Flint v. Rutherford , 40 Cal.2d 203
LEDA MARY FLINT et al., Appellants, v. BERTEL H. RUTHERFORD et al., Respondents.
Taylor & Taylor, Mazzera, Snyder & DeMartini and Edward Taylor for Appellants.
Frank B. Collier and Vernon F. Gant for Respondents.
Plaintiffs, Mr. and Mrs. Earl Flint, seek to enjoin the sale under a deed of trust of certain real property belonging to them, and they have appealed from a judgment entered in favor of defendants.
The Flints and Mr. and Mrs. John Frazier borrowed $40,000 [40 Cal.2d 204] from Mrs. Iris Kewin in order to finance the acquisition of a sawmill. The indebtedness was evidenced by a promissory note which was executed by the Flints and the Fraziers as comakers. The note was secured by a chattel mortgage on personal property in the sawmill and by a trust deed covering a tract of land owned by the Fraziers and a house and lot owned by the Flints. As a part of the transaction, Mrs. Kewin, as first party, and the Flints and Fraziers, as second parties, entered into a supplemental agreement which provided that all contracts with respect to the sale of any real property described in the trust deed should be deposited in escrow, and that all payments on account of the purchase price of any of the property should be credited on the note and deed of trust.
The land owned by the Fraziers was being subdivided, and the proceeds from the sales of lots were applied in payment and reduction of the note until the balance due on account of the principal was approximately $8,400. Thereafter the Fraziers and Mrs. Kewin, without the knowledge or consent of the Flints, instructed the escrow company to accumulate and hold the proceeds from the sales of subdivision property and not to credit the note with any further payments from such proceeds. These instructions were followed by the escrow holder, and the sum of $5,085.99 was accumulated. In the meantime, installments on the note became overdue and were not paid.
At about this time the Fraziers, Mrs. Kewin and a Mr. Rutherford executed certain agreements between themselves and opened another escrow without the consent of the Flints. In these transactions Mrs. Kewin assigned the Flint- Frazier note, together with the trust deed and chattel mortgage, to Rutherford who took with knowledge of the facts stated above. Rutherford released the subdivision property from the trust deed, and it was reconveyed to the Fraziers. He also released the chattel mortgage on the personal property in the sawmill. The Fraziers executed a new note to Mrs. Kewin for approximately $8,400, being the unpaid principal and interest due on the Flint-Frazier note, and as security therefor gave a new trust deed on the subdivision tract. The money which had accumulated in the first escrow was released by Rutherford and divided between Mrs. Kewin and the Fraziers. As a result of these transactions Rutherford held the Flint-Frazier note for $40,000, on which about $8,400 remained due, secured only by the lien of the trust deed on the Flint home.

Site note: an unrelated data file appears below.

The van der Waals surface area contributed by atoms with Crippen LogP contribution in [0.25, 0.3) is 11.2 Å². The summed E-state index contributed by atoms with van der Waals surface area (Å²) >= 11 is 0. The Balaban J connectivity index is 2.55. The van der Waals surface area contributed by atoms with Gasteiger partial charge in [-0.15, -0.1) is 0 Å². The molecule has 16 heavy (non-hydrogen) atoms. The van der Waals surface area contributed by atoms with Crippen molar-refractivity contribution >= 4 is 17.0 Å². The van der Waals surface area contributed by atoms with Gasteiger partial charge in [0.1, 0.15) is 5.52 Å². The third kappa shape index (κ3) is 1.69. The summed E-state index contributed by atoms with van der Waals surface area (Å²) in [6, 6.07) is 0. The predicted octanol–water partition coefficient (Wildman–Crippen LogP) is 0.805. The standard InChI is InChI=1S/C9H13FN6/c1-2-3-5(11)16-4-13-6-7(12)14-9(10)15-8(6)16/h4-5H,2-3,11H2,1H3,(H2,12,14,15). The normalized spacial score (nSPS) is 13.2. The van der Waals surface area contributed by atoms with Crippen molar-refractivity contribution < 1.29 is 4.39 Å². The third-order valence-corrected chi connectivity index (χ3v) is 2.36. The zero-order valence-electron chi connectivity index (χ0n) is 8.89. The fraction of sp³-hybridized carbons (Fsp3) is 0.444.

The installments on the Flint-Frazier note being in default, [40 Cal.2d 205] Rutherford instituted proceedings under the trust deed for the sale of the Flints' home. This action to enjoin the sale was then brought against the Fraziers, Mrs. Kewin, Rutherford, the trustee and the escrow holder on the theory that the failure to apply all the proceeds from sales of subdivision lots toward payment of the Flint-Frazier note constituted a breach of the supplemental agreement.
Evidence of the circumstances surrounding the transaction between the Flints, the Fraziers and Mrs. Kewin was received at the trial without objection. It appears that Flint introduced Frazier to Mrs. Kewin, with whom they discussed the possibility of a loan for the purpose of acquiring a lumber mill. Mrs. Kewin was unwilling to lend the money unless she was given a first lien upon the Frazier property which was being subdivided. There was then a lien of approximately $8,000 on this property, and in order to obtain enough money from Mrs. Kewin to free the property and purchase the sawmill, the Flints agreed to put up their home as additional security. As a part of the transaction Flint was to receive an interest in the sawmill, the extent of which is in dispute and the subject of other litigation. The bill of sale was made out in the names of Flint and Frazier, and Flint testified that he was to receive a half interest in the mill.